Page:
As I sat in a crowded screening room surrounded by viewers so obviously enjoying The Help, I kept thinking about how the book’s author, Kathryn Stockett, had worried so much for no reason. As Viola Davis’s character unfolded onscreen in all her well-observed pain, it just didn’t matter that the beautiful and careful words she spoke had originally been created by a white woman.
But at her desk writing The Help, Stockett knew she was on ground she had to tread lightly. She says so in the last two pages of her author’s note where she tells of her apprehension that she “was crossing a terrible line, writing in the voice of a black person.” She talks about how she struggled, how important it was for her to tell this story of a love that greatly influenced her. In the end it all came down to the one line in her novel she truly prized: “Wasn’t that the point of the book? For women to realize, We are just two people. Not that much separates us. Not nearly as much as I’d thought.” Stockett was turning herself inside out to explain herself and I just wanted to say, “It’s okay. I get it.” I recognized her point from the moment I read those words in the story.
I recognized it because I had felt it myself over 20 years ago when I walked into my future mother-in-law’s house for the first time. My husband and I both grew up in an integrated northeast Ohio, only 30 miles apart, but I was the first black person my husband had ever really known. On the outside we seem very different. Anyone who didn’t know us would probably jump on the usual clichés and think that was the basis for our attraction: she’s exotic, he’s stable.
But when I walked into my mother-in-law’s kitchen it shocked me to see the same plain plywood cupboards and yellow flowered wallpaper that my mother had in her kitchen. If you opened those cupboards you’d see that my husband and I had both grown up drinking Kool-Aid from jelly jars and eating from the same olive green plates that you got free with each fill up at the local Sohio gas station.
Both of our houses were so tiny that the word “privacy” was useless. We had fathers born in the same year, 1919. Everyday they came home with grease on their fingers and wearing stiff canvas work shirts that took forever to dry on the clotheslines in postage stamp backyards.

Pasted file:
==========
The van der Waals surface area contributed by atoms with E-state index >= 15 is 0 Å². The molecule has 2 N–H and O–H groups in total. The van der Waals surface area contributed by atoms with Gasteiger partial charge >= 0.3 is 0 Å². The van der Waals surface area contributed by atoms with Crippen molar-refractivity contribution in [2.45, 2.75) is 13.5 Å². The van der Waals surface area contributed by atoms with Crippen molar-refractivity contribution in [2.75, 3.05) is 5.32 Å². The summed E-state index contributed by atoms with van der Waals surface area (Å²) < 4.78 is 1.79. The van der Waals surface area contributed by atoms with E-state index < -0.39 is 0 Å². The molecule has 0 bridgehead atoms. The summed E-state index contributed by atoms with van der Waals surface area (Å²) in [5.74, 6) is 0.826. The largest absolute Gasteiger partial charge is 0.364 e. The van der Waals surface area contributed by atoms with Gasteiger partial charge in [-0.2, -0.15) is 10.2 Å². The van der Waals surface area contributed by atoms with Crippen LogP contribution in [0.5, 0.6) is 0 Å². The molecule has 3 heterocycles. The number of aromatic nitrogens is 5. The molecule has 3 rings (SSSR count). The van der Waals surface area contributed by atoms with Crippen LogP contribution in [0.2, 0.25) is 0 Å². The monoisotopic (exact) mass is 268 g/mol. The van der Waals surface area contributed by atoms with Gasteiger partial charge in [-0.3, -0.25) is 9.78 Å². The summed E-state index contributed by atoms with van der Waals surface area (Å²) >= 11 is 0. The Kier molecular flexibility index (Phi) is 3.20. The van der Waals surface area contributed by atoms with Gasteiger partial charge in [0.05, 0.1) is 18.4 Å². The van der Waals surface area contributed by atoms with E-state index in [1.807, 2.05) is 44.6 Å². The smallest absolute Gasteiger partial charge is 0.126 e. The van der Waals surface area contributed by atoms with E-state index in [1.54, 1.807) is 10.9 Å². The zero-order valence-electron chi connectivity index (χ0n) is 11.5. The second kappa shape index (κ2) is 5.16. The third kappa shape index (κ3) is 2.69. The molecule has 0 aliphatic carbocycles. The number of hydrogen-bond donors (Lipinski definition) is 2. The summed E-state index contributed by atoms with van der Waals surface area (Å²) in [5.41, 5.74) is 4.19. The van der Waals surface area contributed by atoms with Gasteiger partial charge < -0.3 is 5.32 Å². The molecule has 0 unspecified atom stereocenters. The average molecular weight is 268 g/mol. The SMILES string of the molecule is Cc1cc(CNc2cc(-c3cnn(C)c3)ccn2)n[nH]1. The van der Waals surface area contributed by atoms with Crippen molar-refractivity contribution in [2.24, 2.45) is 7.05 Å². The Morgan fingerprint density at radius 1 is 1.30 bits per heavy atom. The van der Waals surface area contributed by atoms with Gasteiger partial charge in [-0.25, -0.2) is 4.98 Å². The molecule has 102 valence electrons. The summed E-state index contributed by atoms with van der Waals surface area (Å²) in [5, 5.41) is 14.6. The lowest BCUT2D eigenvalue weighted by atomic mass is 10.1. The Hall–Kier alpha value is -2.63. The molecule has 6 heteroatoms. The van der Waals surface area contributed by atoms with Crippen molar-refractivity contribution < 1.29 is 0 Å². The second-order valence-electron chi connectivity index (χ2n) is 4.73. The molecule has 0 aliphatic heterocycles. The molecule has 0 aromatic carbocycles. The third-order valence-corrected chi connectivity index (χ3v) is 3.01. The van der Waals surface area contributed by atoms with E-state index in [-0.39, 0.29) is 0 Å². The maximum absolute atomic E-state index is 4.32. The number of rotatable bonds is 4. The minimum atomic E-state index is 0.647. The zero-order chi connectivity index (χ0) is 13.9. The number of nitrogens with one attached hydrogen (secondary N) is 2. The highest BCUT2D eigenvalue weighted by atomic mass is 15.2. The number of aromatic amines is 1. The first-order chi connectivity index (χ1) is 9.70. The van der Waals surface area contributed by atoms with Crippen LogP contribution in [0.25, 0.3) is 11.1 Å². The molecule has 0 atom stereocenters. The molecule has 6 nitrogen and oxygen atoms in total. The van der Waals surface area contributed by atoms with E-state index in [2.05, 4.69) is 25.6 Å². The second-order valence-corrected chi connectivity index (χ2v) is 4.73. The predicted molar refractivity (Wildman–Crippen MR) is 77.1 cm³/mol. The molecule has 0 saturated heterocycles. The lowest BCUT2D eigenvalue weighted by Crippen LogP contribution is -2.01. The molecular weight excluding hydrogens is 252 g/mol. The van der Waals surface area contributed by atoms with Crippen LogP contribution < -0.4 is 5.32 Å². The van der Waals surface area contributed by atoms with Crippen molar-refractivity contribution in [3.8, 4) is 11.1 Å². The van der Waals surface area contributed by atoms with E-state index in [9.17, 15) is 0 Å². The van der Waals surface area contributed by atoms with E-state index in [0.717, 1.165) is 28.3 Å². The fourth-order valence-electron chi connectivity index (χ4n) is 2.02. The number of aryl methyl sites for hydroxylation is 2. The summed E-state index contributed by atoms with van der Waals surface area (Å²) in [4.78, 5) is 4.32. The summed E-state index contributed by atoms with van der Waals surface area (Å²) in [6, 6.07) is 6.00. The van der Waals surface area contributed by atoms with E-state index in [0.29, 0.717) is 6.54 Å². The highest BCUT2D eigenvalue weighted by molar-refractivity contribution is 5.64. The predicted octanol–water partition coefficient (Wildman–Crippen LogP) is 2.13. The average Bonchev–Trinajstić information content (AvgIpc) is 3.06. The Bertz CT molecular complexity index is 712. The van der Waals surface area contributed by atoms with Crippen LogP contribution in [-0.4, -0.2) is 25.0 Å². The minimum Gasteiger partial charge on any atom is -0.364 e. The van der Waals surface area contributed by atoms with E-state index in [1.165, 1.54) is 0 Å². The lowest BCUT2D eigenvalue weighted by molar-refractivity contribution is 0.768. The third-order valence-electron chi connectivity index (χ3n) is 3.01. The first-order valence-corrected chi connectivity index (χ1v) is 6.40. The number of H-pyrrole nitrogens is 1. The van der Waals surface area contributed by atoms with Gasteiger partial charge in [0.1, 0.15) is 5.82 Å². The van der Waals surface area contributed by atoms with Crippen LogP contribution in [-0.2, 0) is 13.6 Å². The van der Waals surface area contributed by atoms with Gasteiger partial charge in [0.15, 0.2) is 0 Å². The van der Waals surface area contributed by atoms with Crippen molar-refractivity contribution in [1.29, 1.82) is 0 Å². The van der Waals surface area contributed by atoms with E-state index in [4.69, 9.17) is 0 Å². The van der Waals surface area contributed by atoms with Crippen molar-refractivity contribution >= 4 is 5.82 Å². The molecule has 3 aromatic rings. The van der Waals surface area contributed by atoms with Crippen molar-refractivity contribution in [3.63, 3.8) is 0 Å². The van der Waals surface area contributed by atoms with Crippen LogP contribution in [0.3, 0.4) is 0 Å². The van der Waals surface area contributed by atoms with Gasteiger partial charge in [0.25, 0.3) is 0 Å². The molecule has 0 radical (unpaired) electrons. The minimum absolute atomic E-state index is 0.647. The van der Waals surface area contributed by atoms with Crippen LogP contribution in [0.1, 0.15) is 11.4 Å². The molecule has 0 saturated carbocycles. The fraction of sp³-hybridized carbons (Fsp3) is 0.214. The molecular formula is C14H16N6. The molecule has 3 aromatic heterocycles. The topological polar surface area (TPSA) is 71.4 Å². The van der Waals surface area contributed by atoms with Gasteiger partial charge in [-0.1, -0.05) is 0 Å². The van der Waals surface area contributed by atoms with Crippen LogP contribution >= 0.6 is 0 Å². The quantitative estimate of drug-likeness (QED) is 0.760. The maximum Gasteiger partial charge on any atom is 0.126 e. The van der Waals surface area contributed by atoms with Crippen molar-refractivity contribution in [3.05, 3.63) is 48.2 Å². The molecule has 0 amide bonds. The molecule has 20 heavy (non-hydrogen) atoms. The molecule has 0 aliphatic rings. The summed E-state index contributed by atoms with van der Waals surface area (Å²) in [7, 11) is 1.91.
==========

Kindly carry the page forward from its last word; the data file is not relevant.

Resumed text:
I took it all in and knew from that moment that my husband and I were perfectly matched: we would always want the same things because we had come from the same place. I rarely mention this when people ask, “How did you two meet?” I’ve never really known how to explain it. How do I tell them that even though I’m black and my husband is white that we love so deeply because with utter, aching clarity we realize how much common ground we share? It’s what binds us.
Kathryn Stockett does get it. I could tell from the beginning of her book that she was writing about a love she had known herself—a love so big and influential that it practically required her to step outside of herself so she could examine it better. How can anyone blame her for that? So we have The Help from the viewpoint of three different women, two of them black. Ms. Stockett so clearly strikes the common notes these women share that the ringing almost hurts: the same love, the same anger, the same frustration, the same feeling of wanting to fly and be free.
Stockett took it upon herself to write something very difficult. So many writers don’t take such risks these days—but that’s another story. I wouldn’t be true to myself as a writer or as a black woman if I took issue with anything she tried to do. I’d be pulling a Hilly Holbrook, shaking my finger and screaming, “How dare you?!” Now that would be ridiculous.
I wish I could have been standing over Stockett's shoulder when she was writing. Anytime she felt scared I would have whispered, “It’s okay, don’t worry. Keep going.” Telling a good story about love is a fine and noble undertaking. You do what you have to do to try to communicate that love. She took the risk and succeeded. I can only applaud her for the effort.